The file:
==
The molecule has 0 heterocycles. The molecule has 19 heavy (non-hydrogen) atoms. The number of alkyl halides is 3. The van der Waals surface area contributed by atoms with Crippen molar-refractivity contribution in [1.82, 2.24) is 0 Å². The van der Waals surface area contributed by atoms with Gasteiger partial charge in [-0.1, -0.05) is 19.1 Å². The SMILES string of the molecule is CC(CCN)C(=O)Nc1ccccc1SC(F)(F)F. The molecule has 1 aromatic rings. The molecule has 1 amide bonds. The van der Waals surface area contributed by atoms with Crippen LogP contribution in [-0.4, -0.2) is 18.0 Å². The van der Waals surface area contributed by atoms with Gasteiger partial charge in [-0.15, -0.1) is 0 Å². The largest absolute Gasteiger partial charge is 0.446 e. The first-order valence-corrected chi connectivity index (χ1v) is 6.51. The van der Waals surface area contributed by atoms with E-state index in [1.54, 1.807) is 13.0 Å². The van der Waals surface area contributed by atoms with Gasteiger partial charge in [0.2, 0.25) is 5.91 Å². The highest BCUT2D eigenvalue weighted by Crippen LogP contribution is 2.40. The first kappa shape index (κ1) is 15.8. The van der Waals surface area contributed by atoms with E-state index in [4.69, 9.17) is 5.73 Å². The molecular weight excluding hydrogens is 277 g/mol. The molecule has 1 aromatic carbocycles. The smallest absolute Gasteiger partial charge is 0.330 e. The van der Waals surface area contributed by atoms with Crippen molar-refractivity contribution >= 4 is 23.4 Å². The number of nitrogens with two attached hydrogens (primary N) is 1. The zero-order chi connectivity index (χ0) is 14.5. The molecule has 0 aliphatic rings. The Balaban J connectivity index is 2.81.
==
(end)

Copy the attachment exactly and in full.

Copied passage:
The molecule has 0 heterocycles. The molecule has 19 heavy (non-hydrogen) atoms. The number of alkyl halides is 3. The van der Waals surface area contributed by atoms with Crippen molar-refractivity contribution in [1.82, 2.24) is 0 Å². The van der Waals surface area contributed by atoms with Gasteiger partial charge in [-0.1, -0.05) is 19.1 Å². The SMILES string of the molecule is CC(CCN)C(=O)Nc1ccccc1SC(F)(F)F. The molecule has 1 aromatic rings. The molecule has 1 amide bonds. The van der Waals surface area contributed by atoms with Crippen LogP contribution in [-0.4, -0.2) is 18.0 Å². The van der Waals surface area contributed by atoms with Gasteiger partial charge in [-0.15, -0.1) is 0 Å². The largest absolute Gasteiger partial charge is 0.446 e. The first-order valence-corrected chi connectivity index (χ1v) is 6.51. The van der Waals surface area contributed by atoms with E-state index in [1.54, 1.807) is 13.0 Å². The van der Waals surface area contributed by atoms with Gasteiger partial charge in [0.2, 0.25) is 5.91 Å². The highest BCUT2D eigenvalue weighted by Crippen LogP contribution is 2.40. The first kappa shape index (κ1) is 15.8. The van der Waals surface area contributed by atoms with E-state index in [4.69, 9.17) is 5.73 Å². The molecular weight excluding hydrogens is 277 g/mol. The molecule has 1 aromatic carbocycles. The smallest absolute Gasteiger partial charge is 0.330 e. The van der Waals surface area contributed by atoms with Crippen molar-refractivity contribution >= 4 is 23.4 Å². The number of nitrogens with two attached hydrogens (primary N) is 1. The zero-order chi connectivity index (χ0) is 14.5. The molecule has 0 aliphatic rings. The Balaban J connectivity index is 2.81.